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Studying battery cycling on the beamline

Studying battery cycling on the beamline
Innes on the EMU beamline with the sample cell. Credit: University of Sheffield

During his Ph.D. with TUoS, ISIS facility development student Innes McClelland developed a cell for testing battery materials during their operation using muon spectroscopy and used it to study an increasingly vital cathode material.

Understanding what is happening inside a while it is charging and discharging is crucial to improving the performance of existing batteries and developing new materials for use in the batteries of the future.

One that is proving increasingly vital for future batteries is LiNi0.8Mn0.1Co0.1O2, known as NMC811. This material has a high capacity, but often suffers an irreversible capacity loss between the first charge and discharge. It's thought that this loss of capacity may be due to kinetic barriers to of the lithium ions in the material. Understanding this issue could lead to insights that inform the design of new and improved alternatives.

Muon spectroscopy is an excellent tool for studying these materials because it can probe the diffusion of ions such as lithium and sodium on a local scale, largely avoiding interfacial or grain boundary effects. Previous muon experiments on battery materials have studied the components individually, outside a battery. Although these are useful for understanding the , they lack an insight into the behavior of the materials during operation.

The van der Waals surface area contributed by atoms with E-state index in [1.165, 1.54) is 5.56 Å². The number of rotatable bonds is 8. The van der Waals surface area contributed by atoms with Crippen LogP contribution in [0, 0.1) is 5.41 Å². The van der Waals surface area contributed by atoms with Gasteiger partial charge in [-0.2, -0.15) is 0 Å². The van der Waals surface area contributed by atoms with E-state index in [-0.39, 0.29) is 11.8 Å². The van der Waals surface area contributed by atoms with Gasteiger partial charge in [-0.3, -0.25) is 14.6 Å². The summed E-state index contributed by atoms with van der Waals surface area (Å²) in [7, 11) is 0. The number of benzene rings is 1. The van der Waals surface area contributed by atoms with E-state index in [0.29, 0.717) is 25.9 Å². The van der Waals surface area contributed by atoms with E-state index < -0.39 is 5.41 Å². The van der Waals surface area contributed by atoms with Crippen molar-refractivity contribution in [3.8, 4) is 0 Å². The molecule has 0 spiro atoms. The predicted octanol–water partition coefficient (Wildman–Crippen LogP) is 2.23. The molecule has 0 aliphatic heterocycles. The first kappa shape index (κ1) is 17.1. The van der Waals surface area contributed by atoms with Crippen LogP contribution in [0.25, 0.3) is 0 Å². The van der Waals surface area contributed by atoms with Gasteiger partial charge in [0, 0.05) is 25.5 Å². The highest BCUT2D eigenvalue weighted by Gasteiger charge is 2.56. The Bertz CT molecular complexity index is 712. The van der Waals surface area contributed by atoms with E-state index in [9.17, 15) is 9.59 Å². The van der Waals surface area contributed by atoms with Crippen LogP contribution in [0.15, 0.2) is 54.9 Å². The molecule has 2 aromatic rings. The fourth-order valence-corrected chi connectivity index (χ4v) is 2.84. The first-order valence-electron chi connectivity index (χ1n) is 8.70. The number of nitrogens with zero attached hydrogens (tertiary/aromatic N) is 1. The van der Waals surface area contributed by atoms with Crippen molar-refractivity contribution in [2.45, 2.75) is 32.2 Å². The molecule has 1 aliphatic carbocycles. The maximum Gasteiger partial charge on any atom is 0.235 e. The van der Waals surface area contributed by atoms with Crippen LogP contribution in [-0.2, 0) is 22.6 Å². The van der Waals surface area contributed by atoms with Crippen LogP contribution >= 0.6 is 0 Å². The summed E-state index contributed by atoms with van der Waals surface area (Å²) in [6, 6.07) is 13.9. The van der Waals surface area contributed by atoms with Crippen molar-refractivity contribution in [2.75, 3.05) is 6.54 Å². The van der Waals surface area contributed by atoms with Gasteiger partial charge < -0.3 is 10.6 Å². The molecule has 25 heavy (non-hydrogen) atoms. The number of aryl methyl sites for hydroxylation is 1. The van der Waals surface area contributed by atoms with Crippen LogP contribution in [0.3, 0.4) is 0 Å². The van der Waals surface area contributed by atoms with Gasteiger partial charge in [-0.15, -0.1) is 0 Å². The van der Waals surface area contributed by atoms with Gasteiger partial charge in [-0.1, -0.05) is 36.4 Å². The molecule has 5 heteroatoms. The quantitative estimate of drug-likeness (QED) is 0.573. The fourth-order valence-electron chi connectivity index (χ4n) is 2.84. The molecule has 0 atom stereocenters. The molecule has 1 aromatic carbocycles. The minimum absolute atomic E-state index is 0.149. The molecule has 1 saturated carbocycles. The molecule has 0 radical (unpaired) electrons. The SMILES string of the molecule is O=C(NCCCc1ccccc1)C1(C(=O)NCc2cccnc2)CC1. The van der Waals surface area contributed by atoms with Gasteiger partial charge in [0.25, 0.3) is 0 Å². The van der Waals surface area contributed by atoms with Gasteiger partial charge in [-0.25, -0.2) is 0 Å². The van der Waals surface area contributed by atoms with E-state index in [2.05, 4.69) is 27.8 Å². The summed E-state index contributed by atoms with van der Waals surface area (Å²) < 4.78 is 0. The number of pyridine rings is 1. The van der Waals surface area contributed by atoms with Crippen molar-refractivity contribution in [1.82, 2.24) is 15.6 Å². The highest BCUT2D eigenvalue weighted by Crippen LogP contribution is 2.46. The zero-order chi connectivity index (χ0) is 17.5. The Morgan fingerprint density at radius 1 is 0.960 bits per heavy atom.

Professor Serena Cussen, who co-supervised Innes through his PhD, spoke as part of an ISIS-organized session at the AAAS conference in March. In this video, she gives an overview of the work of her research group, and how they use neutrons and muons to learn more about materials of interest for clean energy storage research. Credit: University of Sheffield

As part of his ISIS facility development studentship, Dr. Innes McClelland designed a cell that would be able to do just that. Working in with his co-supervisor beamline scientist Peter Baker and engineers from ISIS, his supervisor Professor Serena Cussen at the University of Sheffield and colleagues from the Faraday Institution next-generation cathode project FutureCat, he was able to design a cell for doing operando muon spectroscopy measurements.

As explained in their recent paper, published in Chemistry of Materials, the group were able to use this cell to study NMC811 to investigate what might be causing its lack of repeat cyclability. Using the new setup, they could measure the lithium diffusion characteristics within the material at over 70 points during the first cycle. They found that the lithium diffusion was, as expected, faster at a higher state of charge, but that it never restored to the same value as in the pristine sample.

Interestingly, by combining the differing measurement properties of muon spectroscopy with electrochemical methods, they were able to see that this slow diffusion was more prevalent on the surface of the cathode, rather than in the . This suggests that processes that focus on stabilizing the surface of the material are likely to be more successful at improving its properties.

"The exciting development of operando spectroscopy opens up a wide range of opportunities for researchers working on energy storage materials, allowing a unique perspective of ionic diffusion from inside the materials themselves whilst in operation," Innes explains.

He adds, "I look forward to seeing future studies which can develop the field towards a variety of battery chemistries."

More information: Innes McClelland et al, Direct Observation of Dynamic Lithium Diffusion Behavior in Nickel-Rich, LiNi0.8Mn0.1Co0.1O2 (NMC811) Cathodes Using Operando Muon Spectroscopy, Chemistry of Materials (2023). DOI: 10.1021/acs.chemmater.2c03834

Journal information: Chemistry of Materials

Citation: Studying battery cycling on the beamline (2023, May 12) retrieved 21 June 2024 from
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